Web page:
They don’t take reservations and they fill up fast, so I recommend arriving early if you’d like to be seated right away. They open at 6:30 and if you’re one of the first in, you can request a spot beside the window into the kitchen where you can watch the staff preparing plates.
Small plates range from 6 euros to 16 euros and even the lightest eater will need at least two courses.
If you only eat one meal in Paris, make it here. This is a fantastic place to enjoy French food culture.
2. Restaurant Philippe Excoffier
On a quiet side street not far from the Eiffel Tower, this restaurant is small, elegant, and known for its soufflé. If you’re going at night, make a reservation and wear your best dress. For lunch, you can be a little more casual and, depending on the day, you may find a table even without a reservation.
Everything is good at Restaurant Philippe Excoffier, from classics like steak and hand-crafted sorbet to fancier fare like lobster soufflé. A three-course menu starts around 46 euros per person.
3. Mariage Freres
You may already know this brand for its famous teas, but did you know they have several tea rooms in Paris that also serve food through lunch and into the afternoon?
I particularly love to stop by Mariage Freres for an afternoon snack of tea-infused macarons or sorbets (the flavors are unlike anything I’ve had anywhere else in the world). The average a la carte price here is 34 euros per person.
4. Montmartre Farmers Market: Marché Anvers
It’s hard to go wrong with any farmers market in Paris, but I love this one particularly because it led me to the best gingerbread I’ve had in my life.
Spilling across a park near Metro Anvers, the market is a riot of colorful produce, fresh meat and cheese, and, if you’re lucky, soft, spicy loaves of dark brown gingerbread (which I served up for breakfast topped with strawberries and piles of whipped cream).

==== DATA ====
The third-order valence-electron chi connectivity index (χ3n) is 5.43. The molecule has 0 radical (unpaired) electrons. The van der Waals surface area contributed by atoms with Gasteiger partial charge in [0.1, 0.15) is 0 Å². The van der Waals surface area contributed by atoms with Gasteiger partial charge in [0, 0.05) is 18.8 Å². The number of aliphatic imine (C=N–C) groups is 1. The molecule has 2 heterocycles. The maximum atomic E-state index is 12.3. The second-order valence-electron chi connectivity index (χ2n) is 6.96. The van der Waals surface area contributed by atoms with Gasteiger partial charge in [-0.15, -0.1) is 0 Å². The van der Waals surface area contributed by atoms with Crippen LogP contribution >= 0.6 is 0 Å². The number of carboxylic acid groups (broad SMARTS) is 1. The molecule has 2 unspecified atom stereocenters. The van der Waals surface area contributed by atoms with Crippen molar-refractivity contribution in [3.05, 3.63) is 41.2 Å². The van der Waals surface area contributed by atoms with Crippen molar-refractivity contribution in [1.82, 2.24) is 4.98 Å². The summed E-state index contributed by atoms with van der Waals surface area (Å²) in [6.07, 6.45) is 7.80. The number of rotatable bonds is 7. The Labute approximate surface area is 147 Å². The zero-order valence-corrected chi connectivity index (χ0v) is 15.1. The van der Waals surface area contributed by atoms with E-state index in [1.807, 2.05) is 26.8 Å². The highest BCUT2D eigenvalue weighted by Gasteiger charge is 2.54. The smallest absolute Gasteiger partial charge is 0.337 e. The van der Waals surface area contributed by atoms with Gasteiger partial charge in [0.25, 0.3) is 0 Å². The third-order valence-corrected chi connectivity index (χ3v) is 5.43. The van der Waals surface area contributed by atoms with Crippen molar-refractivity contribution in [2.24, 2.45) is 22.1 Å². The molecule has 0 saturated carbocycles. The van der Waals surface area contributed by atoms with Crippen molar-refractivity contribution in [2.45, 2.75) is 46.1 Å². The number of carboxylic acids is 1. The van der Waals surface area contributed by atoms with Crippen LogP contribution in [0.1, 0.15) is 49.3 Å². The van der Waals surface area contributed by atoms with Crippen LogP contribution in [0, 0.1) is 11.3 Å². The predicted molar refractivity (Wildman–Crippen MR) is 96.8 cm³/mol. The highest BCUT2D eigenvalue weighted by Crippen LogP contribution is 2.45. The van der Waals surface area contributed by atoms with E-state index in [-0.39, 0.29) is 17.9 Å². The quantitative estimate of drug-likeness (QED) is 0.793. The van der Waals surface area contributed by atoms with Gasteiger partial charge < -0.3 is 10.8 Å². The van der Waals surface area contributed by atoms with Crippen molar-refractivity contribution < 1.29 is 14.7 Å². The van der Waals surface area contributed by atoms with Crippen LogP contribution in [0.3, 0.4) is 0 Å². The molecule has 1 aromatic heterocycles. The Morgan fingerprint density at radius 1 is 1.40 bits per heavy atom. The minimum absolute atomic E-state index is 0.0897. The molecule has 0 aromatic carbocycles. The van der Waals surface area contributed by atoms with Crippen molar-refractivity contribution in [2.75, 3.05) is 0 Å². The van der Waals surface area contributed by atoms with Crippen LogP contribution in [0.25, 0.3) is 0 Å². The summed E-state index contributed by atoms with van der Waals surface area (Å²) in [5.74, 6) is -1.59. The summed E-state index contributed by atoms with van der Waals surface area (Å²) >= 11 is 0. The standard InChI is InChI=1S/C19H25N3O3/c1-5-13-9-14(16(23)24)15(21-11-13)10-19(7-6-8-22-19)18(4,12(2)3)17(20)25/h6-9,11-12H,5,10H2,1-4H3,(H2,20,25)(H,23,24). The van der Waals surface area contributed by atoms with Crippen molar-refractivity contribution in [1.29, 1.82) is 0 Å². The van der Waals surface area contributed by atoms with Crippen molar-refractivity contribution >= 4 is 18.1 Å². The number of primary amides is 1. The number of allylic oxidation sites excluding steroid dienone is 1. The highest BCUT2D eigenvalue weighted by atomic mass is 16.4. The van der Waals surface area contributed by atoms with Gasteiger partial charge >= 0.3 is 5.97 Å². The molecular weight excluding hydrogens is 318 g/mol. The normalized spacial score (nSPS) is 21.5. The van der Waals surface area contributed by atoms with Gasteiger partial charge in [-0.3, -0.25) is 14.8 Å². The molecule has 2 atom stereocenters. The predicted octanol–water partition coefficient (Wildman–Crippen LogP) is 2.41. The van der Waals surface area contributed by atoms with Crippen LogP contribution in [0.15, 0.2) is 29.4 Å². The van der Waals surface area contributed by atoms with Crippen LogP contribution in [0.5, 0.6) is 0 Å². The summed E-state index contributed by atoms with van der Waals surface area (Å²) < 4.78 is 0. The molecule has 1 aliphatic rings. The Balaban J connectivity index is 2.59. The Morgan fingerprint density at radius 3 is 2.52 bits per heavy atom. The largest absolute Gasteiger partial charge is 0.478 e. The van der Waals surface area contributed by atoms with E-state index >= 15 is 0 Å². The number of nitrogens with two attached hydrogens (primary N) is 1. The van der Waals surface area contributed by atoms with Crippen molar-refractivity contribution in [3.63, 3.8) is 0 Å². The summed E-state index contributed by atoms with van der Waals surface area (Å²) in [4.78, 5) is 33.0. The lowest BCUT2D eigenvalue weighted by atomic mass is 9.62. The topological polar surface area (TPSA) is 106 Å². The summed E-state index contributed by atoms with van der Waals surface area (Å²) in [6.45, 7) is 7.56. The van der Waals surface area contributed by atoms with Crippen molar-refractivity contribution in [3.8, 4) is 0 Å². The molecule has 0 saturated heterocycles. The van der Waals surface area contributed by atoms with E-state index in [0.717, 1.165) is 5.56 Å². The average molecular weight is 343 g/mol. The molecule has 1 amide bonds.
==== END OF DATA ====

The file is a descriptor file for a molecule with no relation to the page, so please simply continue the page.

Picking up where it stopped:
5. La Bascule
If drinks and tapas are what you crave, look no farther than La Bascule. The mojitos are a particular delight and tapas are yummy. Expect deli and cheese boards, French classics like foie gras, and hints of Asian fusion with dishes featuring Korean BBQ and Thai red curry.
Happy hour is 5 to 8 and the later you come, the busier it’ll get—so late eaters should book ahead. Tapas start around 6 euros each and main courses start around 15.
About the author of our foodie tips section: Gigi Griffis is a world-traveling entrepreneur and writer with a special love for all things European food. She’s a pain in the butt to travel with because she’ll make you go to every farmers market twice, but she’s also pretty good at finding the best food a place has to offer. You can find her at gigigriffis.com.
More food in Paris
Andy and I really like food tours. Given an extra day, we would probably take another one. They are usually smaller groups and have history mixed with the tasty bits.
Paris has a bunch of different foods from chocolate, to croissants, to wine, to cheese, to neighborhood wanders. I reviewed the tour I took here and prepared a list of options if this is your thing.
Did we leave anything out? What else would you include on a 1 week Paris itinerary?
Paris and France travel planning and inspiration
Hopefully our Paris itinerary and ideas for planning one week in Paris have been helpful. The following posts provide more in-depth information about planning a trip to Paris, tours in Paris, day trips from Paris, and more. And if you’re looking for a little inspiration, be sure to check out the books and movies recommended below.
Read more about Paris and France:
- Loire Valley Castles and Wine Tasting Tour Review
- Enjoying a Cabaret Show at the Moulin Rouge
- France Beyond Paris: Best Places to Visit
- 7 Best Places to Visit In Southern France
- Search for more tours in France here
France movies, books, and guidebooks
- Lonely Planet France Guidebook
- Rick Steves France Guidebook
- The Hunchback of Notre Dame by Victor Hugo: This is the famous novel about Quasimodo, who is a deformed bell-ringer for the church.
- Moulin Rouge: Nicole Kidman and Ewan McGregor star in this wonderful musical movie about the Moulin Rouge theater and tragic love. Bring your tissues.
- Chocolat: Vianne moves to a traditional French village and opens a chocolate shop. She and her confections have quite an effect on the locals, but it’s not until she meets a wandering stranger that her desires begin to come to the surface.
Looking for other great destinations?
- Greece Itinerary: Ideas for Planning One Week in Greece
- Italy Itinerary: Ideas for Planning One Week in Italy
- Best Places to Visit in the Algarve, Portugal
- 3 Day Prague Itinerary
- Germany Itinerary
- Black Forest & Beyond: 1 Week Itinerary in Germany
- Castles and Wine: 1 Week Itinerary in the Rhine Valley
- A Week of Things to do in Munich